A public ruling, when issued, is the published view of the Commissioner of State Revenue (the Commissioner) on the particular topic to which it relates. It therefore replaces and overrides any existing private rulings, memoranda, manuals and advice provided by the Commissioner in respect of the issue(s) it addresses.
Where a change in legislation or case law (the law) affects the content of a public ruling, the change in the law overrides the public ruling—that is, the Commissioner will determine the tax liability or eligibility for a concession, grant or exemption, as the case may be, in accordance with the law.
The Pay-roll Tax (Harmonisation) Amendment Act 2008 amended the Payroll Tax Act 1971 (the Payroll Tax Act) with effect from 1 July 2008 to harmonise certain aspects of Queensland’s payroll tax system with the systems of other jurisdictions.
A recruitment agency is an agency that places a worker with an employer who is a client of the agency. Recruitment agencies may also be known as ‘placement agencies’ or ‘job placement agencies’.
A typical contractual arrangement in a recruitment agency situation is as follows:
a contract or agreement exists between the agency and the client and/or the agency and the worker
a contract or agreement exists between the worker and the client.
A recruitment agency is different from an employment agency (or labour hire agency). Under an employment agency (or labour hire) arrangement, a contract exists between the agency and its client, and the agency and the worker, but there is no contract between the client and the worker. Employment agency arrangements are governed by Part 2, Division 1B of the Payroll Tax Act.
The purpose of this Public Ruling is to clarify who bears the payroll tax liability in circumstances where a recruitment agency places a worker with an employer who is a client of the agency.
Ruling and explanation
In a recruitment agency situation, there is usually a contract or agreement between the client and the worker. The relationship between the client and the worker could be that of an employer/employee (whether full-time, part-time or casual) or principal/contractor. The nature of the relationship between the client and the worker is determined by referring to the contract and applying the common law principles which distinguish between employees and contractors. In either case, the client is responsible for any payroll tax liability arising from payments made to the worker, subject to any exemptions which may apply under the Payroll Tax Act.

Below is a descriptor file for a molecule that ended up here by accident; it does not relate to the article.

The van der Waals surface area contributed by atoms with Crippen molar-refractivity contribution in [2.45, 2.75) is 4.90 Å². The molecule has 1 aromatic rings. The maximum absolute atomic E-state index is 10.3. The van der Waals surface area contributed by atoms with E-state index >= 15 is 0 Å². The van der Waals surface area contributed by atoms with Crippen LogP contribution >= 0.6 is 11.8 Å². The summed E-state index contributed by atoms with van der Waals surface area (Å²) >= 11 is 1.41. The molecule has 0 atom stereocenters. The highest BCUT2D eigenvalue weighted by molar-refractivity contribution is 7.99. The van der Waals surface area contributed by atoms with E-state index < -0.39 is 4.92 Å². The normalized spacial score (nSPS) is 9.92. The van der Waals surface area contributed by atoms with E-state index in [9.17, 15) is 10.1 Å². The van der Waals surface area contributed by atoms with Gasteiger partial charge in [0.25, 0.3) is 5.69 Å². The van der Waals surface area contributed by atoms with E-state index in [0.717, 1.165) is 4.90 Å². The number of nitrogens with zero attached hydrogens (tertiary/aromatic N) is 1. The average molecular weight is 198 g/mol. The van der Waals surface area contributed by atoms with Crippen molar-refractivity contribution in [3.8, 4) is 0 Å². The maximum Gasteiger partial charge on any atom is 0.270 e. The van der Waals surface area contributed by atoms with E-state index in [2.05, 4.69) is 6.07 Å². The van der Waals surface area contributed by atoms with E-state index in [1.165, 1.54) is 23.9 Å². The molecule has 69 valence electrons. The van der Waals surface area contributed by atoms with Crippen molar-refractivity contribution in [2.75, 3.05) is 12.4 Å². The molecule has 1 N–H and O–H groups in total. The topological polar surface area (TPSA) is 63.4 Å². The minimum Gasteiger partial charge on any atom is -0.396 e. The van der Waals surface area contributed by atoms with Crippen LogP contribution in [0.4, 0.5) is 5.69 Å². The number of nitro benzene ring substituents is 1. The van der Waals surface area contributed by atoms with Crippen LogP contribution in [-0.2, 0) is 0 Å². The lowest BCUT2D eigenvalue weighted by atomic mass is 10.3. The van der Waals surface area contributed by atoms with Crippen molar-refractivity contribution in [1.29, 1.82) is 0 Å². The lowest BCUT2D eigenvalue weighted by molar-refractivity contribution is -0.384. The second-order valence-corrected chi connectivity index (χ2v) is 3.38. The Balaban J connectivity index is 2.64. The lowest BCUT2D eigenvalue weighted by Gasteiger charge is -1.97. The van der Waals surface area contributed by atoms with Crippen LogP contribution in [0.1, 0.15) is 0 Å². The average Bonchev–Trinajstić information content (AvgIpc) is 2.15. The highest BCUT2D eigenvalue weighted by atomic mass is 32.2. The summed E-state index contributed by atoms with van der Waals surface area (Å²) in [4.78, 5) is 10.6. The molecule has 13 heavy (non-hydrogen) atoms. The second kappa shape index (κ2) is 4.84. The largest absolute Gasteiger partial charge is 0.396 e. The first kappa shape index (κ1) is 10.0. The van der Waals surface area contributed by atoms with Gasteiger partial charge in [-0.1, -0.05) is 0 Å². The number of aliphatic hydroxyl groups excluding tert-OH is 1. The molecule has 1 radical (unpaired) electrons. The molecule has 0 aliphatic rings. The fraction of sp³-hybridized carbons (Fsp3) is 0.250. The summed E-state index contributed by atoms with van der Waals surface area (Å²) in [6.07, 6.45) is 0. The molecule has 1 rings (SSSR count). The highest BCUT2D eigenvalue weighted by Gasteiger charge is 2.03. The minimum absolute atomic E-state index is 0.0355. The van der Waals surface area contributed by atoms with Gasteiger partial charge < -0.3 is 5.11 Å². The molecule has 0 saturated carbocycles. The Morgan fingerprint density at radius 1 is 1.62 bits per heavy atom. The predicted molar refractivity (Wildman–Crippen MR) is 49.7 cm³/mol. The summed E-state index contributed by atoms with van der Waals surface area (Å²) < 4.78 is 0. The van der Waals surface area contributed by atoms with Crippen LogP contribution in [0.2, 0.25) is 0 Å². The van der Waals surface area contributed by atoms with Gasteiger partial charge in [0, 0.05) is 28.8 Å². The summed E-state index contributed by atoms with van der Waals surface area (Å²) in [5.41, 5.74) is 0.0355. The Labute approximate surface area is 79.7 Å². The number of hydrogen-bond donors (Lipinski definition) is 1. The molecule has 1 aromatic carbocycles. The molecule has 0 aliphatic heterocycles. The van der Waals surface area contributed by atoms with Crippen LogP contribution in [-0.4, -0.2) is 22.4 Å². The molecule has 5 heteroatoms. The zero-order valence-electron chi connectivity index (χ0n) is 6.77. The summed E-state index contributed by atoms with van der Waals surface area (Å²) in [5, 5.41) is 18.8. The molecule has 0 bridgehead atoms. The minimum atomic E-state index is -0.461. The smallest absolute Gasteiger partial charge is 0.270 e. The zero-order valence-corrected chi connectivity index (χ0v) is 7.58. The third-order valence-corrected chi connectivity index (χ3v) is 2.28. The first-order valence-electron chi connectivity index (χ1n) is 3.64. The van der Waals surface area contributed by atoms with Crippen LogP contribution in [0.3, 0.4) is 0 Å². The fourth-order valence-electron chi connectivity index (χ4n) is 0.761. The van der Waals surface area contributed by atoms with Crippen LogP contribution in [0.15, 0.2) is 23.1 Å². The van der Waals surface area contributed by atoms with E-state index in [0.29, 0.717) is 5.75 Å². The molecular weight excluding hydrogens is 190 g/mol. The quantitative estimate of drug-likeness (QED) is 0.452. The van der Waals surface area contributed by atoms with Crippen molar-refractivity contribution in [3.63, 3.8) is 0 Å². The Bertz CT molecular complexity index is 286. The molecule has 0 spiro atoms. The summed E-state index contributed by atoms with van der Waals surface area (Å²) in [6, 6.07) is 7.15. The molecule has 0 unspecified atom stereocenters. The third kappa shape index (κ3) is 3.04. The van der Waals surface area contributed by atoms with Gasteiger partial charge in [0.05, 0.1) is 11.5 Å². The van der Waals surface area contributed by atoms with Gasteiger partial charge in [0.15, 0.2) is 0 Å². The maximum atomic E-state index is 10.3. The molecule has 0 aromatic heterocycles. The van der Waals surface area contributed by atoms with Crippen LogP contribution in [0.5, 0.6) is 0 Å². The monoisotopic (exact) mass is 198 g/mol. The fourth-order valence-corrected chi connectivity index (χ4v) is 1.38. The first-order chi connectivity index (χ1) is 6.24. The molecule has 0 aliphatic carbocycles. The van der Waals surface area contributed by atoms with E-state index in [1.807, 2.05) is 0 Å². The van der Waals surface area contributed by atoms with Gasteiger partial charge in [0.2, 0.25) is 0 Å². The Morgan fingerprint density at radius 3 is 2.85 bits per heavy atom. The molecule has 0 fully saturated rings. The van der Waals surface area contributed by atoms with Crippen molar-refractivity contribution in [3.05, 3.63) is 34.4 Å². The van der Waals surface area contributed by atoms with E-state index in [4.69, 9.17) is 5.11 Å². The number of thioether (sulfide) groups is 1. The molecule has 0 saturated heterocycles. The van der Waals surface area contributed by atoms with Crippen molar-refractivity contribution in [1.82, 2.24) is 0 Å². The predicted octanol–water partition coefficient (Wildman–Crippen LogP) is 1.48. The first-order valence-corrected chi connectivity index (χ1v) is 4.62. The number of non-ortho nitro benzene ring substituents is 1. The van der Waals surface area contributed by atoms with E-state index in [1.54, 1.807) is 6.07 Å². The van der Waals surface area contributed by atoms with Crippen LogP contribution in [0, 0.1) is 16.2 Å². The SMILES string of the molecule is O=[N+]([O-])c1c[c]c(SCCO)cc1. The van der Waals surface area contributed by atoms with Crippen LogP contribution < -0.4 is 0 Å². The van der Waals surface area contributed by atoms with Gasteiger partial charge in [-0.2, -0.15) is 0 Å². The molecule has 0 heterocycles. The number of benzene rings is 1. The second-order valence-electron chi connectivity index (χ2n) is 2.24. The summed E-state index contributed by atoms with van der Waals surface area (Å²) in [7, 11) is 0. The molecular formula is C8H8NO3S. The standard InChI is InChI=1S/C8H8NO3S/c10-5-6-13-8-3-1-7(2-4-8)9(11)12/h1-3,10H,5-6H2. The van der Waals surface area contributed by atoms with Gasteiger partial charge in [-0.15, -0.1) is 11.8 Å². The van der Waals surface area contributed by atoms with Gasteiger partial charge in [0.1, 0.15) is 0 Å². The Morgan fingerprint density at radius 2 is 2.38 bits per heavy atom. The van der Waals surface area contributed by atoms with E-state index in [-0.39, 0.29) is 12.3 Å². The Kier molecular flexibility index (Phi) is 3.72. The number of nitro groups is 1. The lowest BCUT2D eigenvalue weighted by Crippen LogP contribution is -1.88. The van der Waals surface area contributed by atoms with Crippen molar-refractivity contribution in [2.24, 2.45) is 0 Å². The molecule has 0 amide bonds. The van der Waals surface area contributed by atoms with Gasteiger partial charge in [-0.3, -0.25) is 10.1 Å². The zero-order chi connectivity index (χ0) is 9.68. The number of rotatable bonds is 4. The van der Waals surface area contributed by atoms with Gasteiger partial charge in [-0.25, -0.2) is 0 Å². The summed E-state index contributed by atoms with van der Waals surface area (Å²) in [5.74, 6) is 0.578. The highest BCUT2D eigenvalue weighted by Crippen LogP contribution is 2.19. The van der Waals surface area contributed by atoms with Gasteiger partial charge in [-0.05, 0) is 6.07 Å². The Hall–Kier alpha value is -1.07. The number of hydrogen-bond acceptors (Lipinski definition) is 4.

If the relationship between the worker and the client of the agency is that of an employee and employer, amounts paid by the client for the services provided by that employee will be subject to payroll tax if they fall within the definition of ‘wages’ in the Schedule of the Payroll Tax Act. This is also the case even if the client pays the worker via the recruitment agency.
If the relationship between the worker and the client is one of contractor and principal (or where the worker provides services via a company) the payroll tax liability of the client is determined by the contractor provisions in Part 2, Division 1A of the Payroll Tax Act.
Under these circumstances, the recruitment agency is not liable for payroll tax on wages paid to a worker who has been placed with a client. The employment agency provisions in Part 2, Division 1B of the Payroll Tax Act do not apply to a recruitment agency. They only apply to employment agency arrangements where there is no contract or agreement between the worker and the client.
Date of effect
This Public Ruling takes effect from the date of issue.
Commissioner of State Revenue
Date of issue: 3 July 2009